Yesterday morning, it was announced that David Bowie had died at the age of 69. People from around the world mourned his loss in their own ways – but many of these ways were actually pretty similar, in that they involved dancing, drinking and loudly singing his songs in public. Big, face-painted memorial parties in cities the globe over, celebrating a life well lived.
We went to Brixton last night, where hundreds of people had congregated outside the Ritzy Cinema to pay homage to the Thin White Duke, and asked a few fans what David Bowie meant to them.
Anne, 18: I enjoy his music a lot. I can't say it has had the same profound effect as it has had on [Linus], but I love his music. I think it's inspirational for that reason.
Linus, 19: He was one of the first people who made me feel like it was acceptable to be the person I am.
Zoe, 23: His music is something I remember from a very young age, and it's always been really important to me.
Murray, 31: He was such a force of creativity when I was growing up. As a gay kid in Cornwall it was so different to everything else, and even though it was a long time after the 70s it still had a big impact on me. It opened my eyes. It was like music from another world, and it was fantastic. I just love the guy. It took me on a complete journey and all the different stuff he did.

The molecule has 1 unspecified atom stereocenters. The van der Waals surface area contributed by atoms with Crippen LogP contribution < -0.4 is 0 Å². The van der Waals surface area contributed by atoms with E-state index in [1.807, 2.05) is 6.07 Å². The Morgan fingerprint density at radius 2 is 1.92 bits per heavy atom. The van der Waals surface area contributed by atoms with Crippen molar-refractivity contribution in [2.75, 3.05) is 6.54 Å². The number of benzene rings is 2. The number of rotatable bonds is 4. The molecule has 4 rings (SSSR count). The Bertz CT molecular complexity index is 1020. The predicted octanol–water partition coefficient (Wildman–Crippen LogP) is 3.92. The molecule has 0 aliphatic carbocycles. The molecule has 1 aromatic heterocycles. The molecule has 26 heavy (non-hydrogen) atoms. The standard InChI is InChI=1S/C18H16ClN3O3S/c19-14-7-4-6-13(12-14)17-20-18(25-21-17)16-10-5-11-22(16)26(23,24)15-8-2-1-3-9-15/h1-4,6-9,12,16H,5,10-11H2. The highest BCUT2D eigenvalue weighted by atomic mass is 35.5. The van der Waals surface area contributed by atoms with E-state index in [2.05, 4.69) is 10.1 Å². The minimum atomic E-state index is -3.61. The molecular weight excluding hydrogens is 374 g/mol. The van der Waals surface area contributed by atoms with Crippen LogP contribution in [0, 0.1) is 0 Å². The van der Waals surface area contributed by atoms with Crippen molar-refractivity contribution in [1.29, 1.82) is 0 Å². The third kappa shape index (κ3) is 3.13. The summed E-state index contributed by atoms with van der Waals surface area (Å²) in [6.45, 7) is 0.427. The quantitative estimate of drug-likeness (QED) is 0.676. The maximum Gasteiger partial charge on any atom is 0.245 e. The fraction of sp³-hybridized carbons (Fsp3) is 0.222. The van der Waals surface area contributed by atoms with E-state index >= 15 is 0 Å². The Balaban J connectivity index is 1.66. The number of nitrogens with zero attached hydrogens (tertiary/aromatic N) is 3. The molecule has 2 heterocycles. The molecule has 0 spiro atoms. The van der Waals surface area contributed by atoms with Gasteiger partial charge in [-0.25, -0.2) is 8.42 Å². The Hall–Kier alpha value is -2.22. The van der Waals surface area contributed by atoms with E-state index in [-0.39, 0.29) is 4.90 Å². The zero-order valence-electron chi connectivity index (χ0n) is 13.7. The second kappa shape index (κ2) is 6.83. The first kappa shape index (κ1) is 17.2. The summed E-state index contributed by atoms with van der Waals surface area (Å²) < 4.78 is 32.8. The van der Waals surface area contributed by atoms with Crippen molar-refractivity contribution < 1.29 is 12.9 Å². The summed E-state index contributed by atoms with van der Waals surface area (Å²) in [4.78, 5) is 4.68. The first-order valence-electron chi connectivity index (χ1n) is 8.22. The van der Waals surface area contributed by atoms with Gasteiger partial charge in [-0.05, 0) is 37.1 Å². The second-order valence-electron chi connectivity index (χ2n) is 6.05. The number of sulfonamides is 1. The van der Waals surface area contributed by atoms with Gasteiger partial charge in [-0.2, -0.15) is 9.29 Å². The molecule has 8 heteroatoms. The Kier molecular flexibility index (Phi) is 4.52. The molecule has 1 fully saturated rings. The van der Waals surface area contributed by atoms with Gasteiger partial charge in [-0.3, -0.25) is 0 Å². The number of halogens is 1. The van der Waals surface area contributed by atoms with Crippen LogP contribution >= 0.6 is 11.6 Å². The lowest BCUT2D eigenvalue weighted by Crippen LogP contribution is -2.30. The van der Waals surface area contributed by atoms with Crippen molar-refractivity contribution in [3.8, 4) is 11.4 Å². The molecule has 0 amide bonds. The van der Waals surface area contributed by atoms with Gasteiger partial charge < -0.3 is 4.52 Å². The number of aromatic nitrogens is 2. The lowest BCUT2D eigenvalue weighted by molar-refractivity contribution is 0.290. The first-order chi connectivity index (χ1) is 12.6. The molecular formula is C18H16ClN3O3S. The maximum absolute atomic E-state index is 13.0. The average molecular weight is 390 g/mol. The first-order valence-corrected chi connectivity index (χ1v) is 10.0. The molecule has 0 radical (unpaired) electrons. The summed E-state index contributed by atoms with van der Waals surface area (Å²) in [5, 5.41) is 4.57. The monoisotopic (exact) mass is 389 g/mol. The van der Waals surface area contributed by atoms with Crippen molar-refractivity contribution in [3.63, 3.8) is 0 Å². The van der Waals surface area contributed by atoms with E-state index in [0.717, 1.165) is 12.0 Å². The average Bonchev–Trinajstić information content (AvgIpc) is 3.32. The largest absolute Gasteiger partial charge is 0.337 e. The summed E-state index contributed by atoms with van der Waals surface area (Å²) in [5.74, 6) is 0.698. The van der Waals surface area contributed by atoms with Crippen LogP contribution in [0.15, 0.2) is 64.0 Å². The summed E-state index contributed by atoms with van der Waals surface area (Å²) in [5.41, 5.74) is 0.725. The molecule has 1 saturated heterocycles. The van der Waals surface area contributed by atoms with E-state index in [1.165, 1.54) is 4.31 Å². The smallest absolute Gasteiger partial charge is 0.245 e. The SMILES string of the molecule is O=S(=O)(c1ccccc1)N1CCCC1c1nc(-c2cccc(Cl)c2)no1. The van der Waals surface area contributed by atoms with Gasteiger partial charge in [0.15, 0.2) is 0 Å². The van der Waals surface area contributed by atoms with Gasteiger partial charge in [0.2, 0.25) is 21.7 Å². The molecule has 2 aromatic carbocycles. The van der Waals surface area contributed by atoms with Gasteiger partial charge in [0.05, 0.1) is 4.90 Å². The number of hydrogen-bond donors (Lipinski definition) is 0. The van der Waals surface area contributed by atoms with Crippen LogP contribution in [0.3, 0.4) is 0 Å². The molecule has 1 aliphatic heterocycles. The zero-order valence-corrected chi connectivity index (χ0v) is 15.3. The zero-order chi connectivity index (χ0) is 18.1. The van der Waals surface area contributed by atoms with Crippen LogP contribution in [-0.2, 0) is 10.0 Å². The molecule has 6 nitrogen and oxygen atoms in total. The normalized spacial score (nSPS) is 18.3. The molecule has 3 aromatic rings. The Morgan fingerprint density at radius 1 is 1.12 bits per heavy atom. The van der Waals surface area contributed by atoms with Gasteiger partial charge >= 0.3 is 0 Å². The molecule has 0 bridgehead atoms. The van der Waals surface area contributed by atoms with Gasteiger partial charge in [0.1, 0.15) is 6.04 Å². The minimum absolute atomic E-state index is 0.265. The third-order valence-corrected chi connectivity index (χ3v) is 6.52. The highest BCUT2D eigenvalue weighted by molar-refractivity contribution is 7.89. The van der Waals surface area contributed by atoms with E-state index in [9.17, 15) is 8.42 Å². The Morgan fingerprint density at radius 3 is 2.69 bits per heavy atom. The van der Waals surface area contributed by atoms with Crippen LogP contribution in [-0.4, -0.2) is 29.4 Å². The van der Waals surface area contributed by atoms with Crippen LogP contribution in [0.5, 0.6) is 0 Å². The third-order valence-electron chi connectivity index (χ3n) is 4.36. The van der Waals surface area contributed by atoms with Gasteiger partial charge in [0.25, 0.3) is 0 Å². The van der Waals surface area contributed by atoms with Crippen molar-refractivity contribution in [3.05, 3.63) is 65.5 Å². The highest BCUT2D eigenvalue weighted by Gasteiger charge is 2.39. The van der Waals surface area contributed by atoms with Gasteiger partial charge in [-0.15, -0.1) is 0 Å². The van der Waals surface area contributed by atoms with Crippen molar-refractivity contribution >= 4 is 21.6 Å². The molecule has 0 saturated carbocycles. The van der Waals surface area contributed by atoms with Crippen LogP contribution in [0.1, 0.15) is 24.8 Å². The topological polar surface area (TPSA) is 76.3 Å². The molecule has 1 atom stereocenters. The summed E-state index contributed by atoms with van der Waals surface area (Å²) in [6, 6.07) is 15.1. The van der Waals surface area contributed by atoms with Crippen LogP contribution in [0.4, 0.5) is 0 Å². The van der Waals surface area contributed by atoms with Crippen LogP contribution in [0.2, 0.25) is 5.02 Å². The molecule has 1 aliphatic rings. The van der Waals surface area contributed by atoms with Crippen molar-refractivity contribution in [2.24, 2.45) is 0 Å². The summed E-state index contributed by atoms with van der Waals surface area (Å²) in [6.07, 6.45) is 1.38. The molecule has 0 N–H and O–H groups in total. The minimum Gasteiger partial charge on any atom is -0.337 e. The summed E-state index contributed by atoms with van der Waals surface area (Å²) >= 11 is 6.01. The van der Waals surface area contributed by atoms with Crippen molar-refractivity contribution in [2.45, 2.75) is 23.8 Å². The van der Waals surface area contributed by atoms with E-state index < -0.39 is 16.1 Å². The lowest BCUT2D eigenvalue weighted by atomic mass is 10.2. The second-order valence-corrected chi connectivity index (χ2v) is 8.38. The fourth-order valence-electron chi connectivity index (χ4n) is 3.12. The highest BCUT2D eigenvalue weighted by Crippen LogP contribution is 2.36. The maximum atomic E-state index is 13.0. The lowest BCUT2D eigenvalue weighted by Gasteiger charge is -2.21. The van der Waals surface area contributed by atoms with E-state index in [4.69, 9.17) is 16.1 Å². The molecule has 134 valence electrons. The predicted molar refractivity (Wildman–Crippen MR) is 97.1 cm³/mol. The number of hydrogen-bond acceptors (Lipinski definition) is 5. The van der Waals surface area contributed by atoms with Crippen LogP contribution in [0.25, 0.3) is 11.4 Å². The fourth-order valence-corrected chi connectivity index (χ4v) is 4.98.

Topher, 26: I grew up with him. He was my mum's hero and she passed him down to me.
Bonnie, 27: I think, as a teenager, I felt really left out and was a bit of a goth. I didn't know where my place was, and then I discovered the whole glam rock thing and he was one of those pivotal people, the king of music.
Darren, 42: He taught me to be different, and to not be afraid of being different. Just be.
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